Tuesday, December 29, 2015

Movie: The Big Short

The Big Short:  economics with humor.  There were a few individuals who accurately predicted the 2007 economic collapse and this is their story.  The film opens with the feel of a documentary but quickly morphs.  Part of the film’s brilliance is using movie and television celebrities to explain the machinations of Wall Street.  It starts with Anthony Bourdain, who uses an analogy involving three day old fish.  He’s followed by Selena Gomez at a Black Jack table explaining lingo such as a CDO (collateralized debt obligation).  The first person we meet who notices the housing bubble and realizes that it will crash is Michael Burry (Christian Bale), a hedge fund manager who was educated as a neurologist.  In 2005, Dr. Burry correctly predicted that the bubble would burst during the second quarter of 2007.  As he listens to heavy metal at full volume, Burry deciphers the signs and recognizes the economic fraud that is occurring.  We then meet investor Jared Vennett (Ryan Gosling), who learns that Burry is creating a market to short the credit default swap investments.  Through a misplaced phone call, Vennett connects with Wall Street trader Mark Baum (Steve Carell).  It is at this point that the film takes off.  Steve Carell deserves an Oscar nomination for his performance.  Then two young investors, Jamie Shipley (John Magaro) and Charlie Geller (Finn Wittrock) appear on the scene.  They find Vennett’s investment flyer and bring retired banker, Ben Rickert (Brad Pitt), to the table.  Rickert has the capital to short credit default swaps.  It is Pitt’s character who delivers the lines which remind us that while these few individuals were making millions upon millions, millions more ordinary folk lost their jobs and their homes due to the massive Wall Street fraud.  The film is based on Michael Lewis’ book by the same name.  This is the second time Pitt has successfully connected with a story by Lewis, the first one being Moneyball.  Adam McKay, who co-wrote the screenplay and directed this masterpiece, should receive Oscar nominations for both jobs.  I use the term “masterpiece” because while this film involves very technical discussions concerning Wall Street investment concepts and a plethora of technical terms, it never loses the audience.  In fact, you will be laughing even as you learn of the full scope of the fraud.  If only the reality was as enjoyable as this 130 minute film.  This is a must see film for anyone who wants an entertaining education as to why there was a 2007 crash.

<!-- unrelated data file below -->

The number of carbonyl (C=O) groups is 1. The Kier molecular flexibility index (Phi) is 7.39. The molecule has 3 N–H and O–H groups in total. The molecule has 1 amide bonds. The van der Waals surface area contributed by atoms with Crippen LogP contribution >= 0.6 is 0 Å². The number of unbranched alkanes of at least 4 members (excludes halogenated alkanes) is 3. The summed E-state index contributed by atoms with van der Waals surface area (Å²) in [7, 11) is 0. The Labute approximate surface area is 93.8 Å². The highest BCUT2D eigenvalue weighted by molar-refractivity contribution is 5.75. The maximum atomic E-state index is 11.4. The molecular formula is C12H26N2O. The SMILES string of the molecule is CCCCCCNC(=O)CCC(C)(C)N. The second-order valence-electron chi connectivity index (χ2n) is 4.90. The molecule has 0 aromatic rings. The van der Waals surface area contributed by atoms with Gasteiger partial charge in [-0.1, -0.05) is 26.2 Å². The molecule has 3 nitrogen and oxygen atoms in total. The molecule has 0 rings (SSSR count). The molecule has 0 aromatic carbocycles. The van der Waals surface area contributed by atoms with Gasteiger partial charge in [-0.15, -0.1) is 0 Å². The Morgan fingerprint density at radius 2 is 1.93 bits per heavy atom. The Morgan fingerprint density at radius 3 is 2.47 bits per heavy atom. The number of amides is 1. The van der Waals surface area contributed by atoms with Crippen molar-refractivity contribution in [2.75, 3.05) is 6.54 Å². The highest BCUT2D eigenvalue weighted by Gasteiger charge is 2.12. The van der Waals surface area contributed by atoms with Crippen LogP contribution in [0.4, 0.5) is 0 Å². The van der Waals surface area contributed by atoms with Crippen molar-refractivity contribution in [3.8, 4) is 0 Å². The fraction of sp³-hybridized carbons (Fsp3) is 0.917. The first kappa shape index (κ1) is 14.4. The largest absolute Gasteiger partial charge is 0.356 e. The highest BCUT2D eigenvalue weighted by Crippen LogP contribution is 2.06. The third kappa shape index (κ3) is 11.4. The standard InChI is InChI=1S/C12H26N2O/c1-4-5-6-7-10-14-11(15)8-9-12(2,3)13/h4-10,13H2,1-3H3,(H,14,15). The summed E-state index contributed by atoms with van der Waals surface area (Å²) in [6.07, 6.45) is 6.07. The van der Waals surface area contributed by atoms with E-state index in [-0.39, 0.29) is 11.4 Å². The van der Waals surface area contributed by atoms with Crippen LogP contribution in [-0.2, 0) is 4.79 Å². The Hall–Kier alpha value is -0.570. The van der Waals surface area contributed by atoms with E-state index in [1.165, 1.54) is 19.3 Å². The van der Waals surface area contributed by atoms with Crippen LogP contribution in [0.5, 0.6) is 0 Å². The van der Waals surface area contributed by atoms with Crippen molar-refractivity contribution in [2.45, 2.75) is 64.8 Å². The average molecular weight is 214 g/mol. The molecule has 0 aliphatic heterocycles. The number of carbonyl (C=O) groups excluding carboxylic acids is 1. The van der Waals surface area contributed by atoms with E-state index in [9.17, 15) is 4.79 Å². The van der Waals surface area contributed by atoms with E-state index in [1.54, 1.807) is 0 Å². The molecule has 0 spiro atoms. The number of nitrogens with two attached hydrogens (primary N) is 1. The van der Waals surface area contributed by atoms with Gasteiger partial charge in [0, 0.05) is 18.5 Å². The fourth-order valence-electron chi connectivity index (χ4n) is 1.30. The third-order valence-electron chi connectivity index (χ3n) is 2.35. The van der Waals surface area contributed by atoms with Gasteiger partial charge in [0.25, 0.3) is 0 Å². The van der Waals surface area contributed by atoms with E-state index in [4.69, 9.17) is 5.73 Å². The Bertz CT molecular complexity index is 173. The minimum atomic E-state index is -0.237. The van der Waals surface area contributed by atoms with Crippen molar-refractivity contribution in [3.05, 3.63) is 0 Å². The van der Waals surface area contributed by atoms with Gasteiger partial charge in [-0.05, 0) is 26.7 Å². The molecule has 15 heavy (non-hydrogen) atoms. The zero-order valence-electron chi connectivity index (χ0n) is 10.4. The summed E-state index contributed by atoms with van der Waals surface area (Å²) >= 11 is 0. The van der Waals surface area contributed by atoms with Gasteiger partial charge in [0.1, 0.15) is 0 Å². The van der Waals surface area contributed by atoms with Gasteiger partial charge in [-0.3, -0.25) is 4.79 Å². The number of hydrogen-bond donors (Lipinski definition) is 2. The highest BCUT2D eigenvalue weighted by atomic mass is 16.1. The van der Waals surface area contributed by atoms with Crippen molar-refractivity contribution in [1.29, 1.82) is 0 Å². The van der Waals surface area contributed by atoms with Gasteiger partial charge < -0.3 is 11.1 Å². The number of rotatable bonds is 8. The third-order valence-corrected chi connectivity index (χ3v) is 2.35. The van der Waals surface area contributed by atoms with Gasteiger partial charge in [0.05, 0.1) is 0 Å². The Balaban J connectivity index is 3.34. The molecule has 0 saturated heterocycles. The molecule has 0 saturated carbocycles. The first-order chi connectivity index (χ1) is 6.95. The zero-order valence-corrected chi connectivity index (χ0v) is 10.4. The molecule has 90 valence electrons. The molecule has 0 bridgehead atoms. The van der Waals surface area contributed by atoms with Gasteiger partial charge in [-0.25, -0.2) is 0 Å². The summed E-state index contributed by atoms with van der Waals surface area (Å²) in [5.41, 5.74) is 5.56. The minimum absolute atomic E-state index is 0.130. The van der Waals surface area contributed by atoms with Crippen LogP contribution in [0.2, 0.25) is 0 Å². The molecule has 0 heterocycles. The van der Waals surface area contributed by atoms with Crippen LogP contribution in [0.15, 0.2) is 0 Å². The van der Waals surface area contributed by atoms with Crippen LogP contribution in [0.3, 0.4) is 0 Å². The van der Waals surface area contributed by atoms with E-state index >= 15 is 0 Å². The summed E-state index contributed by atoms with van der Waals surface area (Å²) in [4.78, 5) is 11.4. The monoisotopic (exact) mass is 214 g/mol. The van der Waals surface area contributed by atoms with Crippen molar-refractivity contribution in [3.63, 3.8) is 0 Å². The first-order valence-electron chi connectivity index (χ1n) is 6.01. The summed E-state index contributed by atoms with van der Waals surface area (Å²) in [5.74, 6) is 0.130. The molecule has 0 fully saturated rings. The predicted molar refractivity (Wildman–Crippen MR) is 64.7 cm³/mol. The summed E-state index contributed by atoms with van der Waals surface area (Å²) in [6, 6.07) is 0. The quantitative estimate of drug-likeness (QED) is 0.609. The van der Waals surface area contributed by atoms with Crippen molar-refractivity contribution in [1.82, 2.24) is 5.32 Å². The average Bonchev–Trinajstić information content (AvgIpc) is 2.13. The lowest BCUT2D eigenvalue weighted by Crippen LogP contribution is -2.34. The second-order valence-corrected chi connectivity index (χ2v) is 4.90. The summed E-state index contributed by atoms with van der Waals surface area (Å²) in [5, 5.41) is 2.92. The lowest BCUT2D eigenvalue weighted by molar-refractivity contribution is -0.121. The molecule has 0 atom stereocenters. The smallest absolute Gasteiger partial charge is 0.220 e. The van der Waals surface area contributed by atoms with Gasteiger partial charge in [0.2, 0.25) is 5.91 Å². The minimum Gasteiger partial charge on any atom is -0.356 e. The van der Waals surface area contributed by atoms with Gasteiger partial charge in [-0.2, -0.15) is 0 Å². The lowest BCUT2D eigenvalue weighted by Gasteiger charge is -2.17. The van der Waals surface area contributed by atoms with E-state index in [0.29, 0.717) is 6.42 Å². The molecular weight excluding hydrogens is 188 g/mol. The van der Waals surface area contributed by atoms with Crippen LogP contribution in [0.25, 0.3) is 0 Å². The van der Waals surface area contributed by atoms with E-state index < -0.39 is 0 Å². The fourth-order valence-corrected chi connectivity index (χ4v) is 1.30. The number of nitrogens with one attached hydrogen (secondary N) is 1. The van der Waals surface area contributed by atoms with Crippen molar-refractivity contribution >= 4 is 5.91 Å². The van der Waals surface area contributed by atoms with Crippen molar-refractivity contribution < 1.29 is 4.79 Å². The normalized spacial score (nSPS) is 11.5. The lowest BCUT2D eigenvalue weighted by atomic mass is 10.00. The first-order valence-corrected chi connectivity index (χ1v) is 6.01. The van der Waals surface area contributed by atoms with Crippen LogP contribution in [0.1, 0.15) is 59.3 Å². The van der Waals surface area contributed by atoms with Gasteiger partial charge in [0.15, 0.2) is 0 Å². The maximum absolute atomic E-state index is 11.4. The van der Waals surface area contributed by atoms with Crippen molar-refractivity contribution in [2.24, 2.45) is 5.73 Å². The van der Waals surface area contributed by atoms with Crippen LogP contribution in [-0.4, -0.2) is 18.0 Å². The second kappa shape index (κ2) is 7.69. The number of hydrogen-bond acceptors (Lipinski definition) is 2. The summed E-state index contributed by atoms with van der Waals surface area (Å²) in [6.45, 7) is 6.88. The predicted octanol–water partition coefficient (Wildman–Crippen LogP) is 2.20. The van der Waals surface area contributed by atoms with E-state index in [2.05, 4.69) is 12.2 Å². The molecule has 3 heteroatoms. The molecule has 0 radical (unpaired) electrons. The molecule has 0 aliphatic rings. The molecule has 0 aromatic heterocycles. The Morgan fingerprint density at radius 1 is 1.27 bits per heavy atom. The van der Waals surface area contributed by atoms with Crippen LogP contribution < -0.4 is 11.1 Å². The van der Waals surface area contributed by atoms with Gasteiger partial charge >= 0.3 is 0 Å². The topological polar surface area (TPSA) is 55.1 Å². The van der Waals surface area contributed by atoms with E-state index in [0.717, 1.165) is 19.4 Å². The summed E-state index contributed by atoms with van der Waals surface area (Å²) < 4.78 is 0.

Saturday, December 12, 2015

Movie: Brooklyn

Brooklyn: an Irish immigration story.  When the film opens, we are introduced to a young Irish woman, Eilis Lacey, who lives in a small town in Ireland.  We quickly learn that her older sister has arranged, through the Church, for Eilis to immigrate to America.  Thus we meet a remarkable character played by Saoirse Ronan.  The film’s storyline is direct; there are no flashbacks.  Rather, the film progresses with Eilis leaving her mother and sister and Ireland, and traveling via boat to America.  We later learn, when Lacey goes to a movie, Singing in the Rain, that the year is 1952.  As the story moves forward, Ronan’s performance lures us into wondering more and more about Eilis fate.  Brooklyn is based on a novel by Colm Toibin and, as such, the characters are complex and very real.  The films offers a realistic presentation of the difficulties associated with relocating from one country to another, even when there is a common language.  Dealing with homesickness and the challenges of building a new life in a foreign environment is presented in this film as Eilis maturing as a person.  She meets an Italian plumber, Tony Fiorello (Emory Cohen), and watching that relationship develop is handled nicely by the film’s director, John Crowley.  The story becomes more complex when Eilis returns to Ireland for a visit.  To learn what happens next, you will need to see the film.  What allows this 112 minute movie to work is the superb quality of the acting.   Eilis’ supervisor at work, a minor character played by Jessica Pare, advances both the film and the primary character, and you are pleased when Pare’s character reappears.  The dinner scenes at the boardinghouse where Eilis resides add just the right touch of comedy.  This film has no special effects, just excellent acting and a story about an individual who touches your heart.